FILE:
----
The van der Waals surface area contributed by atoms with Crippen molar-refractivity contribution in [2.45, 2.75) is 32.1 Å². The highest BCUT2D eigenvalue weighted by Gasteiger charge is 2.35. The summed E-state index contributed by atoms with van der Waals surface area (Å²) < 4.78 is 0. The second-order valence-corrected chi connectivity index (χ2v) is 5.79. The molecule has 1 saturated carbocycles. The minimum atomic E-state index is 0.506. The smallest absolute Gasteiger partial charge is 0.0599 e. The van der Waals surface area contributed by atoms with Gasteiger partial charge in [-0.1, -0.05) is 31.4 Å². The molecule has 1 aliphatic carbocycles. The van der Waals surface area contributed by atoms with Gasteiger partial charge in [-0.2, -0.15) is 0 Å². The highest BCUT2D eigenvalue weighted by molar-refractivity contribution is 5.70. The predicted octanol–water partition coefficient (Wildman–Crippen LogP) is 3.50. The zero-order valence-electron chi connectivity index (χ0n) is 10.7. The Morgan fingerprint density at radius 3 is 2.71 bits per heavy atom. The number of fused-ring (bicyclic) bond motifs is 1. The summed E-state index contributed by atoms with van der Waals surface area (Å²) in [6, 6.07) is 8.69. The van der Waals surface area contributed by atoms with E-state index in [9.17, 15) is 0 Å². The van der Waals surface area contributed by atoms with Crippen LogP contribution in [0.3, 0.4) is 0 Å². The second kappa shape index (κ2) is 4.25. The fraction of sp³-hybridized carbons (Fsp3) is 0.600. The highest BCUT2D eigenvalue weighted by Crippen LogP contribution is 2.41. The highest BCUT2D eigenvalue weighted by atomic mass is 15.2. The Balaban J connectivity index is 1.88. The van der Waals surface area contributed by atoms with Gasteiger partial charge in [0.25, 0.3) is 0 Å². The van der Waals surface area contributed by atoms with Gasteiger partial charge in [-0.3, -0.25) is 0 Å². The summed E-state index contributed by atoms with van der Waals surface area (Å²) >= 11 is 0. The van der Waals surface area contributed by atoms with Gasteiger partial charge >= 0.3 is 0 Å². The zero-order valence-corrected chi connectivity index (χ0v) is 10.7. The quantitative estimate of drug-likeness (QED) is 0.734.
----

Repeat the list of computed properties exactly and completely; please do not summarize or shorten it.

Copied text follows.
The van der Waals surface area contributed by atoms with Crippen molar-refractivity contribution in [2.45, 2.75) is 32.1 Å². The highest BCUT2D eigenvalue weighted by Gasteiger charge is 2.35. The summed E-state index contributed by atoms with van der Waals surface area (Å²) < 4.78 is 0. The second-order valence-corrected chi connectivity index (χ2v) is 5.79. The molecule has 1 saturated carbocycles. The minimum atomic E-state index is 0.506. The smallest absolute Gasteiger partial charge is 0.0599 e. The van der Waals surface area contributed by atoms with Gasteiger partial charge in [-0.1, -0.05) is 31.4 Å². The molecule has 1 aliphatic carbocycles. The van der Waals surface area contributed by atoms with Gasteiger partial charge in [-0.2, -0.15) is 0 Å². The highest BCUT2D eigenvalue weighted by molar-refractivity contribution is 5.70. The predicted octanol–water partition coefficient (Wildman–Crippen LogP) is 3.50. The zero-order valence-electron chi connectivity index (χ0n) is 10.7. The Morgan fingerprint density at radius 3 is 2.71 bits per heavy atom. The number of fused-ring (bicyclic) bond motifs is 1. The summed E-state index contributed by atoms with van der Waals surface area (Å²) in [6, 6.07) is 8.69. The van der Waals surface area contributed by atoms with E-state index in [9.17, 15) is 0 Å². The van der Waals surface area contributed by atoms with Crippen LogP contribution in [0.3, 0.4) is 0 Å². The second kappa shape index (κ2) is 4.25. The fraction of sp³-hybridized carbons (Fsp3) is 0.600. The highest BCUT2D eigenvalue weighted by Crippen LogP contribution is 2.41. The highest BCUT2D eigenvalue weighted by atomic mass is 15.2. The Balaban J connectivity index is 1.88. The van der Waals surface area contributed by atoms with Gasteiger partial charge in [0.25, 0.3) is 0 Å². The van der Waals surface area contributed by atoms with Gasteiger partial charge in [-0.3, -0.25) is 0 Å². The summed E-state index contributed by atoms with van der Waals surface area (Å²) >= 11 is 0. The van der Waals surface area contributed by atoms with Gasteiger partial charge >= 0.3 is 0 Å². The zero-order valence-corrected chi connectivity index (χ0v) is 10.7. The quantitative estimate of drug-likeness (QED) is 0.734.